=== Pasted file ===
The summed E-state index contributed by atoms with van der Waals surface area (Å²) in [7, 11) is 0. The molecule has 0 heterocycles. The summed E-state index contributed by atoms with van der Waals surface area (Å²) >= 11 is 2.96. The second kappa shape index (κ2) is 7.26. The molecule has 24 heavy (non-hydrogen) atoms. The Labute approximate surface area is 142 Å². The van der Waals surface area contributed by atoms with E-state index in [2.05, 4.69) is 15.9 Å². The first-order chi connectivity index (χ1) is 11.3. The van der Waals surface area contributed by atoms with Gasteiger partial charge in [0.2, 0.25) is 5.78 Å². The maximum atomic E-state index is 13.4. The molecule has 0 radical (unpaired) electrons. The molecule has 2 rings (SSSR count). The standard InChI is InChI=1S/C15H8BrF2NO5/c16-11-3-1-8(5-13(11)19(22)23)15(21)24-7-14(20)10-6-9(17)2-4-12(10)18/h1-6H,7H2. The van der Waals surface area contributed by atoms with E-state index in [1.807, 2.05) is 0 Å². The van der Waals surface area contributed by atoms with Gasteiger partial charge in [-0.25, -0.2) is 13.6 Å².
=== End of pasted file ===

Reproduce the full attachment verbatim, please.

The summed E-state index contributed by atoms with van der Waals surface area (Å²) in [7, 11) is 0. The molecule has 0 heterocycles. The summed E-state index contributed by atoms with van der Waals surface area (Å²) >= 11 is 2.96. The second kappa shape index (κ2) is 7.26. The molecule has 24 heavy (non-hydrogen) atoms. The Labute approximate surface area is 142 Å². The van der Waals surface area contributed by atoms with E-state index in [2.05, 4.69) is 15.9 Å². The first-order chi connectivity index (χ1) is 11.3. The van der Waals surface area contributed by atoms with Gasteiger partial charge in [0.2, 0.25) is 5.78 Å². The maximum atomic E-state index is 13.4. The molecule has 0 radical (unpaired) electrons. The molecule has 2 rings (SSSR count). The standard InChI is InChI=1S/C15H8BrF2NO5/c16-11-3-1-8(5-13(11)19(22)23)15(21)24-7-14(20)10-6-9(17)2-4-12(10)18/h1-6H,7H2. The van der Waals surface area contributed by atoms with E-state index in [1.807, 2.05) is 0 Å². The van der Waals surface area contributed by atoms with Gasteiger partial charge in [-0.25, -0.2) is 13.6 Å².